John Foster may have just heard “Last Call” on his attempt to breath life into a derelict building.

He’s currently under contract to purchase the building and former of the Overseas Lounge at 3574 Overseas Highway.

The bar and package liquor store has sat empty since closing in 2008 and was deemed non-conforming after 18 months of non-use at a recent Planning Commission meeting.

Attorney Frank Greenman filed an appeal to the Marathon City Council on behalf of Richard Warner, who represents the estate of Joseph Ardolino, II that currently owns the building, to reverse that decision.

This past Tuesday night, several residents offered their opinions to the council based on the establishment’s history of rowdy clientele as well as the proximity of a bar and package store to Stanley Switlik Elementary School, including Derick Johnson, who said he was one of the earliest occupants at Overseas Village adjacent to the former bar.

Johnson said while a patron there, he had many discussions with the previous proprietors “who knew it was non-conforming.”

“They even had a going out of business sale and asked for public assistance from the community,” he continued. “This is a property that could be well utilized, but across from a park and a school full of children, I believe this property has much better uses.”

Many argued on behalf of Foster and his son, Dustin, who asked the council whether or not they wanted another big box store like CVS or Dunkin Donuts or rather desired to preserve a historic building erected in 1938 before power was even connected in Marathon.

“You have a man who’s bringing in his own money to beautify something that’s a part of history,” argued Little Venice resident Regina Hardy. “Why would you deny him that right? What really makes this town ugly is all the properties that have been abandoned, are blighted, derelict and ugly.”

Despite an impassioned plea from Attorney Frank Greenman on behalf of fellow counsel Richard Warner representing estate of Joseph Ardolino, II the Marathon City Council stood firm on the Planning Commission’s decision, citing a recently denied appeal filed on behalf of Atlanta-based businessman Joe Gallardi to build an adult entertainment establishment on the corner of 15th Street in Marathon – the former site of the now defunct Mermaid Club.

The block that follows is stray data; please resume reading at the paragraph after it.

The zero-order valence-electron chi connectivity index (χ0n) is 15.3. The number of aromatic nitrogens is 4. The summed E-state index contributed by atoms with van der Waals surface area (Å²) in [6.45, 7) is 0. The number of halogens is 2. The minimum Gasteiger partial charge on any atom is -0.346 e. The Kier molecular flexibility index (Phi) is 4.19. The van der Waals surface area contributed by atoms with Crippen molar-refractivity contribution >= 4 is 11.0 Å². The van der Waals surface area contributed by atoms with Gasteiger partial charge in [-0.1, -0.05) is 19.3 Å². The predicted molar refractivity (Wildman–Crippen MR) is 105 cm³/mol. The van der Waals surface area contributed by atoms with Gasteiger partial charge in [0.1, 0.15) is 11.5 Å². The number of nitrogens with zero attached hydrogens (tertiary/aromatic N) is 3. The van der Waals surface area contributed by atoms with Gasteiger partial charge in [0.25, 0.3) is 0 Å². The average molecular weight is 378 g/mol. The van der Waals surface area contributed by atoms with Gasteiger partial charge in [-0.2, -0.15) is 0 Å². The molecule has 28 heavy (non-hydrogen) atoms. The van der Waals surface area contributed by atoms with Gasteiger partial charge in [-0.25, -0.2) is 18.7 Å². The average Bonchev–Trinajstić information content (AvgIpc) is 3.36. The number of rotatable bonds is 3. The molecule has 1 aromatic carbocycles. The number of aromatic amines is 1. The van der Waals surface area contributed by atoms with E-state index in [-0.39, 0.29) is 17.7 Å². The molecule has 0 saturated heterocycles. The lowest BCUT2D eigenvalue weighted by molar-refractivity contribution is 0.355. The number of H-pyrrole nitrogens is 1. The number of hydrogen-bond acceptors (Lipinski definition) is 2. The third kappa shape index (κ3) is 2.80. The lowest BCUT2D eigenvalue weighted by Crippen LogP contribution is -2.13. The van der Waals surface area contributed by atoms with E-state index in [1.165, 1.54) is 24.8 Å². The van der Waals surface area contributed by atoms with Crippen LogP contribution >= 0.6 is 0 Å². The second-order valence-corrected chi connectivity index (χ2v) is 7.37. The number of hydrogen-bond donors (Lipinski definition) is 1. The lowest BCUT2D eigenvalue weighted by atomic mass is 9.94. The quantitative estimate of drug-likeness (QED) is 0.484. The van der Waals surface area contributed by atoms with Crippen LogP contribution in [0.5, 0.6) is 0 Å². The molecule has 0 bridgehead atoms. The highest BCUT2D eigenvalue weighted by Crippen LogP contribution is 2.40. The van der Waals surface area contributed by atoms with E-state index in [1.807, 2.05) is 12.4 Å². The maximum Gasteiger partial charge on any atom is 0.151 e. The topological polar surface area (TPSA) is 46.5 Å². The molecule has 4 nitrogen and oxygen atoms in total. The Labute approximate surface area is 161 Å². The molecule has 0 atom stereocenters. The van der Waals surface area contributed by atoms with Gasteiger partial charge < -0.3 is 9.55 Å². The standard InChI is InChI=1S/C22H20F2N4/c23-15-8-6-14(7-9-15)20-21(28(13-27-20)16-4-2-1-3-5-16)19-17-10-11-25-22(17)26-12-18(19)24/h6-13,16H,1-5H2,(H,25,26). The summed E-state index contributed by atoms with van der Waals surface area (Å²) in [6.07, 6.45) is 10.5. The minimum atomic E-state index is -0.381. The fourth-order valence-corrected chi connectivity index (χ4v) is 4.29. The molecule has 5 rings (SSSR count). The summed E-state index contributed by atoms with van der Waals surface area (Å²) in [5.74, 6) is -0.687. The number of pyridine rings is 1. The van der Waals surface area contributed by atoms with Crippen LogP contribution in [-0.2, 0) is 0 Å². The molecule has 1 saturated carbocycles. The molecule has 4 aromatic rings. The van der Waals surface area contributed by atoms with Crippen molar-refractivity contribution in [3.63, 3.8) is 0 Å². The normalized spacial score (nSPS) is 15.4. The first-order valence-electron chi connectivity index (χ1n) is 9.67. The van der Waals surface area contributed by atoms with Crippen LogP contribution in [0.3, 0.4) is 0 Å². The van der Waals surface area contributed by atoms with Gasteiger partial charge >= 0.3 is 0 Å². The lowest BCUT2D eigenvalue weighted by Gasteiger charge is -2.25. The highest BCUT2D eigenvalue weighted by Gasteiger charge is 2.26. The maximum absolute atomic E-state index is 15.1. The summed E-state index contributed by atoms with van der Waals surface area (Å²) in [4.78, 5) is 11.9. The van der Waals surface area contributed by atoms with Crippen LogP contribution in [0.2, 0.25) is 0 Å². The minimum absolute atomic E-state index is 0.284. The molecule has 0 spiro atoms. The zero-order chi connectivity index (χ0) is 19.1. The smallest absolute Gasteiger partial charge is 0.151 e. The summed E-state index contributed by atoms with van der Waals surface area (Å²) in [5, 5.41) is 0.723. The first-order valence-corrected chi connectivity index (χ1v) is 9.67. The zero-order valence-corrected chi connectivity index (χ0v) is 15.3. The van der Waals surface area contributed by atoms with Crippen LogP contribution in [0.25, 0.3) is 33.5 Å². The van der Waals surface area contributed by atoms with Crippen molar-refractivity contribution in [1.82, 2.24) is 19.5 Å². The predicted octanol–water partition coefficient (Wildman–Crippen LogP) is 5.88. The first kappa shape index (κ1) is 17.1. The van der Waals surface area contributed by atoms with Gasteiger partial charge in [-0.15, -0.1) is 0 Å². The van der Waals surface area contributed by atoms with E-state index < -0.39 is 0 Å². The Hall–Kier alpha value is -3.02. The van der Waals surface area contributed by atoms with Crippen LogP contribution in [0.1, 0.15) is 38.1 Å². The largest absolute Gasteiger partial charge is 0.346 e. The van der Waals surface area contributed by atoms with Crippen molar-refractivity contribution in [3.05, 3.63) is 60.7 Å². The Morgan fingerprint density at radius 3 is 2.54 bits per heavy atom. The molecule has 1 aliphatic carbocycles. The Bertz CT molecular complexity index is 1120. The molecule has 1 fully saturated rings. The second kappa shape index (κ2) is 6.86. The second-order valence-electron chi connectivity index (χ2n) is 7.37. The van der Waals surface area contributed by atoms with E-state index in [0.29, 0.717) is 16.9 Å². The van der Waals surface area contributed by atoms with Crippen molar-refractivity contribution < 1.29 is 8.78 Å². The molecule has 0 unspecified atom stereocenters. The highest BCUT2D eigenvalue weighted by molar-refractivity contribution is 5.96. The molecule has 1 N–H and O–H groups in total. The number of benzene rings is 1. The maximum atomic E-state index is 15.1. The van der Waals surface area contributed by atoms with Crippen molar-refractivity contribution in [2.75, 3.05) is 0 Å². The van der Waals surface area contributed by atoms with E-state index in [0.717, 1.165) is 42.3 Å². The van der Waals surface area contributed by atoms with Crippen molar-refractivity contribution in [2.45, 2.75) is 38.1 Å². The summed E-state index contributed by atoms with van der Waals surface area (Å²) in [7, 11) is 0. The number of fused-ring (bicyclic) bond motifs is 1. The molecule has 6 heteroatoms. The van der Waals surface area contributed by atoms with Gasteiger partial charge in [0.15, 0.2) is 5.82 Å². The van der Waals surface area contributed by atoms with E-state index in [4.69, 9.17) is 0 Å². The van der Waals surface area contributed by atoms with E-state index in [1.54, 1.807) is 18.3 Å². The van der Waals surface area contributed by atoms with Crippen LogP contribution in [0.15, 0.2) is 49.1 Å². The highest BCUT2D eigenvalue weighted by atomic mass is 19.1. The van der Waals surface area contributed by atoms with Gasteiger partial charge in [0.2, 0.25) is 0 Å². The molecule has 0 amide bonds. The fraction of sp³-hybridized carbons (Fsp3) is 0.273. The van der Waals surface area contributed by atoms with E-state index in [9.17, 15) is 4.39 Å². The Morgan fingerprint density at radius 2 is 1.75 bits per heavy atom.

“The estate has the opportunity to come back and apply for conditional use at which point they can state intent and use for what they’d like to do,” said Vice Mayor Dick Ramsay just before he motioned to deny the appeal.

“As much as I’d love to see a bar and liquor store, the only parameter they’ve done differently than the former Mermaid is that they left the building standing there,” said Councilwoman Ginger Snead.

In other business:

• Community Image Advisory Board chairman Peter Chapman reported to the council that his committee is working actively with Public Works Manager Carlos Solis to advertise a request for proposals to install additional trees in the U.S. 1 median through Marathon. Chapman also inquired with the council on the feasibility of taking over maintenance, particularly mowing and edging of the median.

“I’ve been complaining to the city manager that the grass is up to your knees right before Thanksgiving and the beginning of our season,” said Mayor Pete Worthington, to which Snead posed to the council that perhaps a maintenance item should be added directly into the city’s overall operating budget.

“Marathon has always been responsible for its own destiny,” she noted. “We need to make sure tourists stop here for more than gas or a pee break on their way to Key West.”

• City Manager Roger Hernstadt reported that after receiving 93 applications for the vacant fire chief position in Marathon, he hoped to bring the top three candidates to the council for public vetting in by the next regularly scheduled meeting in December and have the most qualified individual on board by January 2012.

At the urging of the council, he was directed to respectfully decline an offer from Monroe County to share services with current Chief Jim Callahan.

“We thank the county for making that offer but don’t think it’s going to be the right fit for us,” said Councilman Rich Keating. “We need to move forward with our own chief.”


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